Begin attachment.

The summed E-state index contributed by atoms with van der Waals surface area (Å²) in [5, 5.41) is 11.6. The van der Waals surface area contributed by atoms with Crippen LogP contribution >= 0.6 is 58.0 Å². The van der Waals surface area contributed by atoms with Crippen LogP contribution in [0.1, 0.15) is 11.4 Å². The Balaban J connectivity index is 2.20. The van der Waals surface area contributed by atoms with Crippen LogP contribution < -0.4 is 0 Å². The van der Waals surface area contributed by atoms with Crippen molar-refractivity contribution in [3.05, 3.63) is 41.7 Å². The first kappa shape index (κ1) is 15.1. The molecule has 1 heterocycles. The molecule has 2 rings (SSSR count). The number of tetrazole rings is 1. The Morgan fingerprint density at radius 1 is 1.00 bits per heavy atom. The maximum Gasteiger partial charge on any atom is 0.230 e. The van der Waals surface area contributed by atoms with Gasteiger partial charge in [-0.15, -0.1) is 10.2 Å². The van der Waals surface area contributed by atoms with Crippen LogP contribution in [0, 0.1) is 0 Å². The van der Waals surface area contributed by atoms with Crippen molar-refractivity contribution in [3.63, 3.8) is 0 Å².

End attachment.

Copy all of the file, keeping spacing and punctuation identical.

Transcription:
The summed E-state index contributed by atoms with van der Waals surface area (Å²) in [5, 5.41) is 11.6. The van der Waals surface area contributed by atoms with Crippen LogP contribution >= 0.6 is 58.0 Å². The van der Waals surface area contributed by atoms with Crippen LogP contribution in [0.1, 0.15) is 11.4 Å². The Balaban J connectivity index is 2.20. The van der Waals surface area contributed by atoms with Crippen LogP contribution < -0.4 is 0 Å². The van der Waals surface area contributed by atoms with Crippen molar-refractivity contribution in [3.05, 3.63) is 41.7 Å². The first kappa shape index (κ1) is 15.1. The molecule has 1 heterocycles. The molecule has 2 rings (SSSR count). The number of tetrazole rings is 1. The Morgan fingerprint density at radius 1 is 1.00 bits per heavy atom. The maximum Gasteiger partial charge on any atom is 0.230 e. The van der Waals surface area contributed by atoms with Gasteiger partial charge in [-0.15, -0.1) is 10.2 Å². The van der Waals surface area contributed by atoms with Crippen LogP contribution in [0, 0.1) is 0 Å². The van der Waals surface area contributed by atoms with Crippen molar-refractivity contribution in [3.63, 3.8) is 0 Å².